And you can serve yourself a bowl, dish others up, put it in containers and stick them in the fridge for lunch or the freezer for emergency migraine meals. Creamy, warm, delicious. It reminds me of being younger, of discovering soup in bread bowls and quickly realizing that this is the only soup that did it for me in a sourdough bread bowl. There could be no other.

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  1. I LOVE this soup. You can tell a Minnesotan when you see their cream of wild rice soup 🙂
    .-= SnoWhite´s last blog ..Chipper Crinkle Cookies =-.

  2. SnoWhite, so true. I’ve never had it outside of MN.

  3. Found this wonderful place quite by accident. Saw the soup recipe, took out the Smoked(leftovers & carcass)turkey the hubby made a few weeks back. Made some turkey stock,(loved that recipe too) and the rest is history! Now Minnesotan’s can come to Illinois for some “doggone good” Cream of Wild Rice Soup! Thanks for sharing Shaina!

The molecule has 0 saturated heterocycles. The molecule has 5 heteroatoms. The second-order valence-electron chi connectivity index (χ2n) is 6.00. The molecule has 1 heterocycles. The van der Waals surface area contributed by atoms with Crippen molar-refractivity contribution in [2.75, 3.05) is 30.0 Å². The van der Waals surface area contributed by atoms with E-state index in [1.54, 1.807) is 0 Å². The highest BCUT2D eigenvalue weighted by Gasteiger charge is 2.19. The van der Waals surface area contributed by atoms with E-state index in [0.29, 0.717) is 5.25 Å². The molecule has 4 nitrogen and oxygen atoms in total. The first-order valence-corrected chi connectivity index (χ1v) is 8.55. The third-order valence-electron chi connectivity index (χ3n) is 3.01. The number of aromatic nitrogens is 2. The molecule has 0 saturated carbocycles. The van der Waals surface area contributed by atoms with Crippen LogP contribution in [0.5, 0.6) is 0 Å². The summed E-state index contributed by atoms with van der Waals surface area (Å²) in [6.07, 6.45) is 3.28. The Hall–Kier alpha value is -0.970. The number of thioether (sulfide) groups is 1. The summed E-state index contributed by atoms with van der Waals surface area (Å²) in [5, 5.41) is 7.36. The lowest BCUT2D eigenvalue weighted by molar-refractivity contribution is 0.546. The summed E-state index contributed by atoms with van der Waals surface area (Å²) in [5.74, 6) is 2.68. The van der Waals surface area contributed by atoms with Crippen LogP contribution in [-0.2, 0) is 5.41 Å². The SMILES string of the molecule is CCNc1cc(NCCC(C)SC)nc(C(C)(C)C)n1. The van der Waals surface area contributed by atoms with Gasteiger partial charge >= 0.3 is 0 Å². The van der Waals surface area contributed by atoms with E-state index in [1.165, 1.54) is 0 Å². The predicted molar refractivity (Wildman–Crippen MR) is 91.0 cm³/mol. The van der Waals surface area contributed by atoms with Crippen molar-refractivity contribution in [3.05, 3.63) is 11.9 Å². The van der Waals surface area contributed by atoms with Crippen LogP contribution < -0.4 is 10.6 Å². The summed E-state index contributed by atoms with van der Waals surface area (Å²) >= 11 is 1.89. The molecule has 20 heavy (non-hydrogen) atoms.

4. This was a great recipe, indeed. But I especially like the way you write. Just had to make mention.

  5. Wendy & Casey says:

    Just had to post: this will now be our fifth time making this delicious soup. We find ourselves craving it frequently. Leftovers freeze very well too! Thank you!

  6. This soup is so delicious and now one of my husband’s favorites. As soon as we had our first frost 2 weeks ago he asked me to make this soup. Make plenty so you have some for the next day!

  7. I found recipe on line, tried it, loved it and prepared it twice a few months ago and made the mistake of not making a note of where I found it. I’ve been trying all day to find it again, and alas, I’m in turkey soup heaven! I found it again and will never lose again! Yum! Yum!

  8. First time finding this site. What a delicious recipe. It was so good I pinned the site on Pinterest!!

  9. Hi, I made this delicious soup last night. I have one question however. The written recipe and with the pictures you mentioned 1 cup of flour. The picture doesn’t look like a 1 cup measuring cup and 1 cup seems like way too much. Is that correct? I changed it to 1/4 and it was thick enough.